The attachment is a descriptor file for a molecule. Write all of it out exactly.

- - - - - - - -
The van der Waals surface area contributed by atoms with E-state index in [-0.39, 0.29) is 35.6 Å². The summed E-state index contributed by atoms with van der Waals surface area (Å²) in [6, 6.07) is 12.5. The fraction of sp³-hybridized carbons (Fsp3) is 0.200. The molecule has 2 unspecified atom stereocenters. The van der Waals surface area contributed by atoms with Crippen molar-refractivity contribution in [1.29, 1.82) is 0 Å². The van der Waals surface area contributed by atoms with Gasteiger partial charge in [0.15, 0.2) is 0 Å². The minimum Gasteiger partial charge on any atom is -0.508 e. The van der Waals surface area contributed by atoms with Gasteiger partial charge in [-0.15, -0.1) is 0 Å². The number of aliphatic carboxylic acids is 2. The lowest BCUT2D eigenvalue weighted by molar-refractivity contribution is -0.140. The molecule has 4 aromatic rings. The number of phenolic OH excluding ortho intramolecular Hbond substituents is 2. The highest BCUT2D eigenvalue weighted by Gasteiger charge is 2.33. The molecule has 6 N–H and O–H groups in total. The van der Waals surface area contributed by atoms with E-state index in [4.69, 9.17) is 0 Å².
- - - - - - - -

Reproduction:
The van der Waals surface area contributed by atoms with E-state index in [-0.39, 0.29) is 35.6 Å². The summed E-state index contributed by atoms with van der Waals surface area (Å²) in [6, 6.07) is 12.5. The fraction of sp³-hybridized carbons (Fsp3) is 0.200. The molecule has 2 unspecified atom stereocenters. The van der Waals surface area contributed by atoms with Crippen molar-refractivity contribution in [1.29, 1.82) is 0 Å². The van der Waals surface area contributed by atoms with Gasteiger partial charge in [0.15, 0.2) is 0 Å². The minimum Gasteiger partial charge on any atom is -0.508 e. The van der Waals surface area contributed by atoms with Gasteiger partial charge in [-0.15, -0.1) is 0 Å². The number of aliphatic carboxylic acids is 2. The lowest BCUT2D eigenvalue weighted by molar-refractivity contribution is -0.140. The molecule has 4 aromatic rings. The number of phenolic OH excluding ortho intramolecular Hbond substituents is 2. The highest BCUT2D eigenvalue weighted by Gasteiger charge is 2.33. The molecule has 6 N–H and O–H groups in total. The van der Waals surface area contributed by atoms with E-state index in [4.69, 9.17) is 0 Å².